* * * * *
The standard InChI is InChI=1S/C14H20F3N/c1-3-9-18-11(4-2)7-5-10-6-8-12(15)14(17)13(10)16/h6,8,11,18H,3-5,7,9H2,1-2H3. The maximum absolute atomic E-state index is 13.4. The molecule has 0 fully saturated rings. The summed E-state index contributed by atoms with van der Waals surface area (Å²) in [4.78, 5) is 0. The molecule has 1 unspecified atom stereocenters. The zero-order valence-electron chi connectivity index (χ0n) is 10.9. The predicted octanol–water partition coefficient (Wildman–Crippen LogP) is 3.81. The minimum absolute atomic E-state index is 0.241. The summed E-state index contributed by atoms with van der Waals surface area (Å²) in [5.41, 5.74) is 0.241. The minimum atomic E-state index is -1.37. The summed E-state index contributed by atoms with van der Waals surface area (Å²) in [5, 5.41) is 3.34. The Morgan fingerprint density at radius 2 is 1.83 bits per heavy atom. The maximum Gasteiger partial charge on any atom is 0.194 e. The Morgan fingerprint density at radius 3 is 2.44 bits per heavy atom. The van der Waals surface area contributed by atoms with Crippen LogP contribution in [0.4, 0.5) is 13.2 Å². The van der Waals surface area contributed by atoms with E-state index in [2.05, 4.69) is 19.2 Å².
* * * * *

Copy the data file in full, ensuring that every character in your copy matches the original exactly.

The standard InChI is InChI=1S/C14H20F3N/c1-3-9-18-11(4-2)7-5-10-6-8-12(15)14(17)13(10)16/h6,8,11,18H,3-5,7,9H2,1-2H3. The maximum absolute atomic E-state index is 13.4. The molecule has 0 fully saturated rings. The summed E-state index contributed by atoms with van der Waals surface area (Å²) in [4.78, 5) is 0. The molecule has 1 unspecified atom stereocenters. The zero-order valence-electron chi connectivity index (χ0n) is 10.9. The predicted octanol–water partition coefficient (Wildman–Crippen LogP) is 3.81. The minimum absolute atomic E-state index is 0.241. The summed E-state index contributed by atoms with van der Waals surface area (Å²) in [5.41, 5.74) is 0.241. The minimum atomic E-state index is -1.37. The summed E-state index contributed by atoms with van der Waals surface area (Å²) in [5, 5.41) is 3.34. The Morgan fingerprint density at radius 2 is 1.83 bits per heavy atom. The maximum Gasteiger partial charge on any atom is 0.194 e. The Morgan fingerprint density at radius 3 is 2.44 bits per heavy atom. The van der Waals surface area contributed by atoms with Crippen LogP contribution in [0.4, 0.5) is 13.2 Å². The van der Waals surface area contributed by atoms with E-state index in [2.05, 4.69) is 19.2 Å².